Lab Matters Spring 2019 - Page 4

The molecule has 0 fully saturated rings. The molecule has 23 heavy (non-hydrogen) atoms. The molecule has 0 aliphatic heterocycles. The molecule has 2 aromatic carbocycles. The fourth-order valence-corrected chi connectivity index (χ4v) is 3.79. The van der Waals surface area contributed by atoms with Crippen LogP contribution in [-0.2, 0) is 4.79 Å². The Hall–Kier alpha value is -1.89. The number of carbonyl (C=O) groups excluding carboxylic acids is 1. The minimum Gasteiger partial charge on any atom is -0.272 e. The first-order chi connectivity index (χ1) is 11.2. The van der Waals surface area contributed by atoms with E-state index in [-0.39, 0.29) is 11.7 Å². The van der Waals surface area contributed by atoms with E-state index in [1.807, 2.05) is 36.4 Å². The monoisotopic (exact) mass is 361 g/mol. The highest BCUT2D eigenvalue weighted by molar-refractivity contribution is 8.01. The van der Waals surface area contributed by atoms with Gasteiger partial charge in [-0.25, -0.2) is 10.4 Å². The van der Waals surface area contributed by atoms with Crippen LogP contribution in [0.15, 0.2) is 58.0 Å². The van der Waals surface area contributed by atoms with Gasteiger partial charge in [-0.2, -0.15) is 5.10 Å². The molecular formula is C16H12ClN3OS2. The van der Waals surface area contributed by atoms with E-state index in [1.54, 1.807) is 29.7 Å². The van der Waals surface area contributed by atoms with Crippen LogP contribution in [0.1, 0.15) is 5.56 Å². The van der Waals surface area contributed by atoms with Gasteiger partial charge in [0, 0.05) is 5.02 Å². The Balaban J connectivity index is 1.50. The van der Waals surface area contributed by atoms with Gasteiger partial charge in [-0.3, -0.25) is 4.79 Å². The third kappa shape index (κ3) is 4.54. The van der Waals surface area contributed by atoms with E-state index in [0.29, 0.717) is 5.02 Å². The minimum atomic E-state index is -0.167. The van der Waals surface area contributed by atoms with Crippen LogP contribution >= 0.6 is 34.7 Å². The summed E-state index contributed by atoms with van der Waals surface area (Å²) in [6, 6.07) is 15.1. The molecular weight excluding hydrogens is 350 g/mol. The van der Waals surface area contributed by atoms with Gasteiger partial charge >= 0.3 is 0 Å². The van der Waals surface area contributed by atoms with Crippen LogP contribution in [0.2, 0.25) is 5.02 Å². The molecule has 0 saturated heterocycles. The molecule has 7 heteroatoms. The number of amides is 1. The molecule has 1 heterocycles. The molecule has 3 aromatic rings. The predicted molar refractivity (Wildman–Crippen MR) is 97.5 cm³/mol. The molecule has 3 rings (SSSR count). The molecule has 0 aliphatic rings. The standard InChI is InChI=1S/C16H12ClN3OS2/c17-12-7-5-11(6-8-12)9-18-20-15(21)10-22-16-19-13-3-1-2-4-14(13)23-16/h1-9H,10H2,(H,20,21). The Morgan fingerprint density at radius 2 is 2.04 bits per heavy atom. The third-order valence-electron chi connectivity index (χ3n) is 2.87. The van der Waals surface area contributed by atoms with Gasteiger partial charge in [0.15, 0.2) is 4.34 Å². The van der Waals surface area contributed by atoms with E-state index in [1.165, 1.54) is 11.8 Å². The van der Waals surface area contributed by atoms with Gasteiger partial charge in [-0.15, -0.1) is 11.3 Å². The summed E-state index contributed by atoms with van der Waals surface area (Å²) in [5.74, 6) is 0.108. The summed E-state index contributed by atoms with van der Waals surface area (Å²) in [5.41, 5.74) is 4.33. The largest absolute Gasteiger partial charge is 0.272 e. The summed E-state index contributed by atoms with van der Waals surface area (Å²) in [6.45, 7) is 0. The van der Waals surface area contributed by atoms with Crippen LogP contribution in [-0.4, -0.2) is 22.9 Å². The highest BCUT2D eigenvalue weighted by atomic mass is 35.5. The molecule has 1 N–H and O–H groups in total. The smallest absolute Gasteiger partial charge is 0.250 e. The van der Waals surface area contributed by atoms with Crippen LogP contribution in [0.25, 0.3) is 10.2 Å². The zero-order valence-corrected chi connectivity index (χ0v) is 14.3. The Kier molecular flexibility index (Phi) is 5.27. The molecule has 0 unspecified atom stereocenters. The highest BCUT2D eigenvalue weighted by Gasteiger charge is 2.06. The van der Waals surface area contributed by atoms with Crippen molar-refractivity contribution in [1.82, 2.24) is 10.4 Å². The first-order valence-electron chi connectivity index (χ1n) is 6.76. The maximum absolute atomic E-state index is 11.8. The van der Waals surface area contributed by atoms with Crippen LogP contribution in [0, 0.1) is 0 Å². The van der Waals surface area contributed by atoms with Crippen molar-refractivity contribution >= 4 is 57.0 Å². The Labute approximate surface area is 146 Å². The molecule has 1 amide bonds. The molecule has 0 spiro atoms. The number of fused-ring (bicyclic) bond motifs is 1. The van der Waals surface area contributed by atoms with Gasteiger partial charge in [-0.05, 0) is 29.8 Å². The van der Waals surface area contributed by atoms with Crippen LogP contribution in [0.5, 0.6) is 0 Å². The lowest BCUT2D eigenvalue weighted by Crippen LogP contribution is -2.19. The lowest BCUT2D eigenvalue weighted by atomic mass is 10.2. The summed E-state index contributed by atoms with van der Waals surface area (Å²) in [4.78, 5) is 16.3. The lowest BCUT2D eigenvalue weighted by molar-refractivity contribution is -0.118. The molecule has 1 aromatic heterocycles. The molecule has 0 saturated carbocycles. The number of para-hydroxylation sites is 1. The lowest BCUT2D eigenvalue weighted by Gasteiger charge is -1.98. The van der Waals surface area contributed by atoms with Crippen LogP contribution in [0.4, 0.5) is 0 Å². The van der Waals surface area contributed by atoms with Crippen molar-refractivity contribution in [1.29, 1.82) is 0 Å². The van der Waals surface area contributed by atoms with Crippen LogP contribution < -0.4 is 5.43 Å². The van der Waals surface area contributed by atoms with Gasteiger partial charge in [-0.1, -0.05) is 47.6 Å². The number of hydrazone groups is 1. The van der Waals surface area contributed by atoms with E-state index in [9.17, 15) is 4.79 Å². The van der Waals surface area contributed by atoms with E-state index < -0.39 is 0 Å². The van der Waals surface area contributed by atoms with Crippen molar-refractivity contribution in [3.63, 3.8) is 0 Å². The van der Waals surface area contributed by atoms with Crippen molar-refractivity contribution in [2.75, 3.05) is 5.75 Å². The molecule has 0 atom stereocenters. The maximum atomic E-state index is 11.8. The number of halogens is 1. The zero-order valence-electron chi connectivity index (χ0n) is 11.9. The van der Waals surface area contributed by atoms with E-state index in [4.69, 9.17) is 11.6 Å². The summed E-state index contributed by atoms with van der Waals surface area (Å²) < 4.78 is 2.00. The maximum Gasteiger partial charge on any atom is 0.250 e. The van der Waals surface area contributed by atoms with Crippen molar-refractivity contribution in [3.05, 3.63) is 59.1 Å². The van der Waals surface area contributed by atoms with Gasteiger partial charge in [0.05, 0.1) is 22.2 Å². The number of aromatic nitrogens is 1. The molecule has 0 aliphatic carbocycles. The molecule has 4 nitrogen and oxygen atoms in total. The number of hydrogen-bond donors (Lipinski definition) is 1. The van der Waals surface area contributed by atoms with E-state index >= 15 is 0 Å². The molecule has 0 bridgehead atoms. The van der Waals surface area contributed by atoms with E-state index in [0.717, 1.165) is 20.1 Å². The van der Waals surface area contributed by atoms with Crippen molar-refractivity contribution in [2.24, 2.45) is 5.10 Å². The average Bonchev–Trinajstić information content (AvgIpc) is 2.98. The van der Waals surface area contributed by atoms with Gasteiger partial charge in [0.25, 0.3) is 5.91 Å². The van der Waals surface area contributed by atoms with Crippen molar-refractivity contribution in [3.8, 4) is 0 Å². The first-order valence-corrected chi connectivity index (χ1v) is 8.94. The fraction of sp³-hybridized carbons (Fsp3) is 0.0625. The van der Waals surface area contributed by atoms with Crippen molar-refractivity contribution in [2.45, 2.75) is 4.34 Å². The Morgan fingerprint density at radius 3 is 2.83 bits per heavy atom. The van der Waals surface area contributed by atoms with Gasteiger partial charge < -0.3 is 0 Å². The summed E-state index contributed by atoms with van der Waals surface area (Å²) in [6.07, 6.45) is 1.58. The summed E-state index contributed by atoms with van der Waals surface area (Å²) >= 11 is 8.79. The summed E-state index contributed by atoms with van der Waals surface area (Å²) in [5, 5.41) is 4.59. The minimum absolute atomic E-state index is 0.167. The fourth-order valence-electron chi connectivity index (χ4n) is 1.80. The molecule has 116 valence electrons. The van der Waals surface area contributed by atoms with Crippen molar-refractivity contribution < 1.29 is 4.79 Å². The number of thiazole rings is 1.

PRESIDENT’S MESSAGE Evolution and Transition I am excited to see what future advancements there will be in informatics and data analytics and their applications in infectious disease, newborn screening and environmental science.” Joanne Bartkus, President, APHL 2 LAB MATTERS Spring 2019 When I started as director of Minnesota’s public health laboratory in 2007, I had little working knowledge of newborn screening. Fortunately, I had a team of knowledgeable (and patient) staff, and the exceptional resources provided by APHL to help me develop a working knowledge of the myriad disorders, tests and treatments, and to better appreciate both the successes and challenges of newborn screening. Having just attended the 2019 Newborn Screening and Genetic Testing Symposium April 7-10, I realize how far things have come in the past 11 years, and how much I have yet to learn. The feature article in this issue of Lab Matters describes the changing nature of newborn screening and the challenge of bringing on testing for increasingly complex disorders. Because some of the disorders may not cause symptoms until the child is older, or maybe not at all, it will be increasingly important for newborn screening programs to collect and analyze data to improve their ability to predict which children may go on to develop disease and which may not. In addition, the increasing use of molecular methods, including DNA sequencing, as second or third tier tests will require that programs develop or enhance their bioinformatics capability. At the symposium, CDC presented their efforts surrounding data analytics for newborn screening, including creation of data analytic tools, providing training for newborn screening staff, and funding for bioinformatics fellows to work in newborn screening programs. The priority that I chose to emphasize for my year as APHL president was “data science” (aka data analytics). In choosing that priority, I was hoping to underscore the need for informatics and analytic capabilities beyond that which we have developed for whole genome sequencing. Therefore, I am particularly gratified to see CDC’s emphasis on developing data analytics and bioinformatics in newborn screening. And now that environmental laboratories are also acquiring high- resolution mass spectrometers that generate large data files, we can utilize the sequencing infrastructure that we have developed to deal with those massive files. As we continue to develop our bioinformatics capabilities while implementing whole genome sequencing for an increasing number of microbial pathogens, I am excited to see what future advancements there will be in informatics and data analytics and their applications in infectious disease, newborn screening and environmental science. I write this message as my year as APHL president is coming to an end. I feel like I am just starting to get the hang of it. Still, I look forward to handing the reins over to our very capable president-elect, Grace Kubin, at APHL 2019 and to supporting her next year as the past-president. See you in St. Louis! n PublicHealthLabs @APHL APHL.org